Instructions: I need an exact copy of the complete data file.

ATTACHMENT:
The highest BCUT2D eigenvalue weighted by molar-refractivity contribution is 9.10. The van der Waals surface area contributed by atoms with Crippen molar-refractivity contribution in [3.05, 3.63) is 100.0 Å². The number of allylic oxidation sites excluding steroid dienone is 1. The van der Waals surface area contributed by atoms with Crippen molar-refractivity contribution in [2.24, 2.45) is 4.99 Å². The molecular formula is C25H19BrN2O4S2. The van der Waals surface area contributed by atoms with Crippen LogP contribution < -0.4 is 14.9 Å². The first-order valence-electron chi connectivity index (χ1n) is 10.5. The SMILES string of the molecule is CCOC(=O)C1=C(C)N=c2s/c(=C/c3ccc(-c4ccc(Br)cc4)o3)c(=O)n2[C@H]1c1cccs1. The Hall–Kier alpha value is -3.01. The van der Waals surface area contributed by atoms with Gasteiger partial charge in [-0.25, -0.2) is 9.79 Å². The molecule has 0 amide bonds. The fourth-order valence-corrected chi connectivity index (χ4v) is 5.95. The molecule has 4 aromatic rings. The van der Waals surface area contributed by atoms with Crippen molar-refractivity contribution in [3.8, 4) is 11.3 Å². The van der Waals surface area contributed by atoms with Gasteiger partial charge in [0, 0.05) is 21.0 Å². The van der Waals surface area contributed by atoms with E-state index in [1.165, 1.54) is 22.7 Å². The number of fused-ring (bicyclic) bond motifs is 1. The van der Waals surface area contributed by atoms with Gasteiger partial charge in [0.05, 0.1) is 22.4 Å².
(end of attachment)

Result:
The highest BCUT2D eigenvalue weighted by molar-refractivity contribution is 9.10. The van der Waals surface area contributed by atoms with Crippen molar-refractivity contribution in [3.05, 3.63) is 100.0 Å². The number of allylic oxidation sites excluding steroid dienone is 1. The van der Waals surface area contributed by atoms with Crippen molar-refractivity contribution in [2.24, 2.45) is 4.99 Å². The molecular formula is C25H19BrN2O4S2. The van der Waals surface area contributed by atoms with Crippen LogP contribution < -0.4 is 14.9 Å². The first-order valence-electron chi connectivity index (χ1n) is 10.5. The SMILES string of the molecule is CCOC(=O)C1=C(C)N=c2s/c(=C/c3ccc(-c4ccc(Br)cc4)o3)c(=O)n2[C@H]1c1cccs1. The Hall–Kier alpha value is -3.01. The van der Waals surface area contributed by atoms with Gasteiger partial charge in [-0.25, -0.2) is 9.79 Å². The molecule has 0 amide bonds. The fourth-order valence-corrected chi connectivity index (χ4v) is 5.95. The molecule has 4 aromatic rings. The van der Waals surface area contributed by atoms with Crippen molar-refractivity contribution in [3.8, 4) is 11.3 Å². The van der Waals surface area contributed by atoms with Gasteiger partial charge in [0, 0.05) is 21.0 Å². The van der Waals surface area contributed by atoms with E-state index in [1.165, 1.54) is 22.7 Å². The number of fused-ring (bicyclic) bond motifs is 1. The van der Waals surface area contributed by atoms with Gasteiger partial charge in [0.05, 0.1) is 22.4 Å².